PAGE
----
National News

Fees Commission report still to reach Zuma


Business Live reported that President Jacob Zuma has not yet received the Fees Commission report for 2017. Eye Witness Live added that the deadline was extended to 30 June to “allow more time for research and consultation”. This makes the report delayed by almost two months. The Presidency spokesperson Bongani Ngqulunga told Business Live that the report had not yet reached President Zuma as “It is up to the commission to do the handover and they will decide when that is.” According to the Department of Justice and Constitutional Development’s website the Fees Commission “was established in terms of section 84(2) (f) of the Constitution of the Republic of South Africa, 1996”. The South African Government News Agency’s website adds that the Fees Commission is to “investigate the feasibility of free higher education and training in South Africa”. The Commission is chaired by retired Judge Jonathan Arthur Heher and began its work in 2016.

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SAPS releases latest crime statistics

The South African Police Service (SAPS), in collaboration with Statistics South Africa, have released the latest crime statistics for the period of 1 April 2016 to 31 December 2016. The SAPS report titled “Crime situation in RSA” looks at 17 “community-reported serious crimes” in the categories of contact crimes, contact related crimes, property related crimes and other serious crimes. The statistics show that while many crimes have decreased over the period, armed robbery has increased overall by 6.1%.

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Western Cape High Court rules in favour of marijuana use at home


On 31 March, the Western Cape High Court ruled that it was an infringement to ban the use of marijuana by adults in private homes. The ruling allows for the cultivation, use, and possession of marijuana, and the court has given Parliament 24 months to amend portions of the Drug Trafficking Act and the Medicines Control Act.

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South Africa’s junk status


On 3 April, Standard and Poor’s (S&P) – an American financial services company who analyse stocks, bonds, and commodities and publish the results to assist investors – downgraded South Africa to junk status. S&P explained this decision in a statement saying, “In our opinion, the executive changes initiated by President Zuma have put at risk fiscal and growth outcomes. We assess that contingent liabilities to the state are rising. We are therefore lowering our long-term foreign currency sovereign credit rating on the Republic of South Africa to 'BB+' from 'BBB-' and the long-term local currency rating to 'BBB-' from 'BBB'. The negative outlook reflects our view that political risks will remain elevated this year, and that policy shifts are likely, which could undermine fiscal and economic growth outcomes more than we currently project.”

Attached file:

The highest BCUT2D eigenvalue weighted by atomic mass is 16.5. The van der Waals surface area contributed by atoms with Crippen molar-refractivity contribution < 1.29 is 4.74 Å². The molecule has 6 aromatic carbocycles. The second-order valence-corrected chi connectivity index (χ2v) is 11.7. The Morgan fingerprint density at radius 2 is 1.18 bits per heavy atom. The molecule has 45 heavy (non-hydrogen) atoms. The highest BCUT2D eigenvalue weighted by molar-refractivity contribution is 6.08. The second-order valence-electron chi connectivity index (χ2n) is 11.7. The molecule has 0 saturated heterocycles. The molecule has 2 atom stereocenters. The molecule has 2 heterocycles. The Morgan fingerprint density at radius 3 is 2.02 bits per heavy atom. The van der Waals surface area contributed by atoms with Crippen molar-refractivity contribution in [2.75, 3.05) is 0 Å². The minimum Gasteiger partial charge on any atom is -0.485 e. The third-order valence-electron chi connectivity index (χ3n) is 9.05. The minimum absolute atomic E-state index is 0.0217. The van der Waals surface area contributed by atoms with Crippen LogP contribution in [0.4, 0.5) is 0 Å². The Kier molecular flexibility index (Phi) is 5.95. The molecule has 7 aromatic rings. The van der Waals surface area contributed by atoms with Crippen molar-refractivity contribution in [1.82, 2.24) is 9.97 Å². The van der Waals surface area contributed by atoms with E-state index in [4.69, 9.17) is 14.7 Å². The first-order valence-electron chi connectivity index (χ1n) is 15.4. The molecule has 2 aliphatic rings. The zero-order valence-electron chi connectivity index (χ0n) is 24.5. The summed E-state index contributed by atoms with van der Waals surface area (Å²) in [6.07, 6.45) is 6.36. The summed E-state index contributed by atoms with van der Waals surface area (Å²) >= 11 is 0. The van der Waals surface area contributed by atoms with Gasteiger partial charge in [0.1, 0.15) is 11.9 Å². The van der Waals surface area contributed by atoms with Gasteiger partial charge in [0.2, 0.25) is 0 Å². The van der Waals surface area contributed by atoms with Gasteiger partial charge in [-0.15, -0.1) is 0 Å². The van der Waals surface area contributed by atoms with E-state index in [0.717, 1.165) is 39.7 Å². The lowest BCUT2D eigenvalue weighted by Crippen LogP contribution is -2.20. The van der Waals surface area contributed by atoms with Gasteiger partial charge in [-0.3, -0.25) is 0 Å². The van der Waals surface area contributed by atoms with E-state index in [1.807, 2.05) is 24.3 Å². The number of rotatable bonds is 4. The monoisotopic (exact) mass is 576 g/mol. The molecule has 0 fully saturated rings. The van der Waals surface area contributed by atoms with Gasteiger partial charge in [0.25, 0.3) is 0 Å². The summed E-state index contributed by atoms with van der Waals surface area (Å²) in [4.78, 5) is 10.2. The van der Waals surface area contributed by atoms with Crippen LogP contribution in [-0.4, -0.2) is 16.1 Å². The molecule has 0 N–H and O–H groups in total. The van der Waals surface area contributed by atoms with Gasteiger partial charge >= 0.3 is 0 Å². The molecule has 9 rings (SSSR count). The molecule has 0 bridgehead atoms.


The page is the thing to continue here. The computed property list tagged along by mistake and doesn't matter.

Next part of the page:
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Higher Education Convention dispruted


On 18 March, the Higher Education Convention, organised by former Constitutional Court Deputy Chief and mediator at the meeting, Justice Dikgang Moseneke, took place at the Eskom Academy of Learning in Midrand. The convention was however cancelled after students who were allegedly aligned with the Economic Freedom Fighters (EFF) refused to give Minister of Higher Education and Training, Blade Nzimande, an opportunity to give his speech. Some students objected to the presence of Nzimande who, according to SABC News, was heckled by students upon entering the venue.

The two-day convention focused on the challenges that tertiary institutions are facing, such as the demand for free decolonised higher education. The gathering was attended by students, academic staff (including university vice-chancellors), politicians, and businesses who were anticipated to make proposals on the government's plan for the education sector.

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